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New Yorkers Continue To Battle Hot Temperatures

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Temperatures remained in the 90s Wednesday, and a heat advisory remains in effect through 8 p.m. Friday. NY1's Michael Herzenberg spoke to New Yorkers about how they are coping.

Subway cars brought a much-needed breeze in sweltering stations Wednesday night.

Commuters tried to find relief, but little could be done, especially two floors down at West 4th Street's F train, where the temperature nearly hit the triple digits during the evening commute.

"Try not to think about it, know that everybody else is going through it," said one commuter.

Medical professionals with the Visiting Nurse Service of New York make thousands of home visits during heat waves.

"If you feel dizzy, if you feel light-headed, if you feel short of breath, if you have any shallow breathing, in that case, you want to make sure you get inside where it's cool, put your legs up, put some cool, moist cloth on you, make sure you're drinking plenty of water with electrolytes," Amealya Blake, a registered nurse, told her patient, Julia Weiss. "If the symptoms don't go away in a few minutes, you want to call 911," said .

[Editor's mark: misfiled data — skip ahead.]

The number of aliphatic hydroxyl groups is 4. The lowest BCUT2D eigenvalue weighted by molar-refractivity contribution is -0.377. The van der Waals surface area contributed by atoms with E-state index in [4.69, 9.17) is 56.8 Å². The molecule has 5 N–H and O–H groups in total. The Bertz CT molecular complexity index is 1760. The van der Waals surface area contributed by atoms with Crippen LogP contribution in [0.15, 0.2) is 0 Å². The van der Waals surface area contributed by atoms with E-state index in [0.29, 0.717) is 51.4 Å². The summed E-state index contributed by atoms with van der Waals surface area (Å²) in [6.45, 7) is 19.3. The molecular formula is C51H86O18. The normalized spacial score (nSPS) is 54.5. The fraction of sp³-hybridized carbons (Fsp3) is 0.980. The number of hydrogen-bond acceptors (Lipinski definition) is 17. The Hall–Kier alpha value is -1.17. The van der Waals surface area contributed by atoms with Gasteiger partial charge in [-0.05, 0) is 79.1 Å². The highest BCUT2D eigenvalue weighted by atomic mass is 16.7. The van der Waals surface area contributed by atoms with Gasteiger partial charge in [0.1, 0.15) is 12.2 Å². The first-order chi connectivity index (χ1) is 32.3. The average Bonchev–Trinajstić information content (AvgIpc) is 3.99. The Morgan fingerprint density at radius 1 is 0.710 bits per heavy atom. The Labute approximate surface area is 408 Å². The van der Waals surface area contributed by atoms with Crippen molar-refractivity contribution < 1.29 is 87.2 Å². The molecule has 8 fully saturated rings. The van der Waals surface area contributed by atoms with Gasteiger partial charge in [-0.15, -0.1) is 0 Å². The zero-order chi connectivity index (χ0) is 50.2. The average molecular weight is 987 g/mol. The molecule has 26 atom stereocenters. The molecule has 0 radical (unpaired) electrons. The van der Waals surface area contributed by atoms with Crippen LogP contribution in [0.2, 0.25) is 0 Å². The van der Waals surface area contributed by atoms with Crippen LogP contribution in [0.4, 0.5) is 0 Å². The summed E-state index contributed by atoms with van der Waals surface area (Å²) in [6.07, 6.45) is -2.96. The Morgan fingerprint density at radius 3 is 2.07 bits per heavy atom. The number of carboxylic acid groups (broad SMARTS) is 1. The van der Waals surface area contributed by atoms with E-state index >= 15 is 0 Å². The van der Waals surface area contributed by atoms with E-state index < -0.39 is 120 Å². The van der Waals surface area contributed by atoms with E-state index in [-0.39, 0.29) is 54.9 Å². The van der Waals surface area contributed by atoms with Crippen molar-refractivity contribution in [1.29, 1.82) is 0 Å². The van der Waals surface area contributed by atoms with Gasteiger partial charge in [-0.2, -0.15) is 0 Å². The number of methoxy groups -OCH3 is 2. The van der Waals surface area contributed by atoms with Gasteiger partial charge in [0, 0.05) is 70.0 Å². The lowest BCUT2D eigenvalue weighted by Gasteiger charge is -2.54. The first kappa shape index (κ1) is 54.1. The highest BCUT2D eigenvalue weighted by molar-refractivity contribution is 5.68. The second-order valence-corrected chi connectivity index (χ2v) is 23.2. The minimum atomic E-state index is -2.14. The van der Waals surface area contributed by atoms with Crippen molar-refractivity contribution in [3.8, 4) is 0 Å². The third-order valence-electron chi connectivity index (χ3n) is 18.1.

It's about checking on their patient's health and reminding them to remain hydrated and to stay out of the heat.

"I definitely wouldn't go out when it's this hot," Weiss said.

A group of guys waited until nightfall to lift lights, live music and an 80-foot, 3.5-ton sculpture, as 130 of them paraded and danced around the giglio, or lily.

"It's very hot tonight, but next year, they're talking about maybe making air conditioned," said one participant. "But then Con Ed's stepping in. They want to draw back the power. So we have to live with it."

The giglio represents the flowers thrown at St. Paulinus after he was freed from pirates more than a millennium and a half ago.

"When he came back, they were throwing lilies at his feet on his way to the church," said Frankie Sampogna, capo of Feast of Our Lady of Mount Carmel. "He passed all the different artisans, the bakers, the plumbers and so on."

The feast always falls during heat of the summer, and no one here seems to mind

"The best part of the feast? It's community, it's religion and it's tradition," said Vinnie Patuto, a festival vendor.

The Giglio feast continues through Sunday. There may be a bit of relief from the heat this weekend, so that may be the best time to go.

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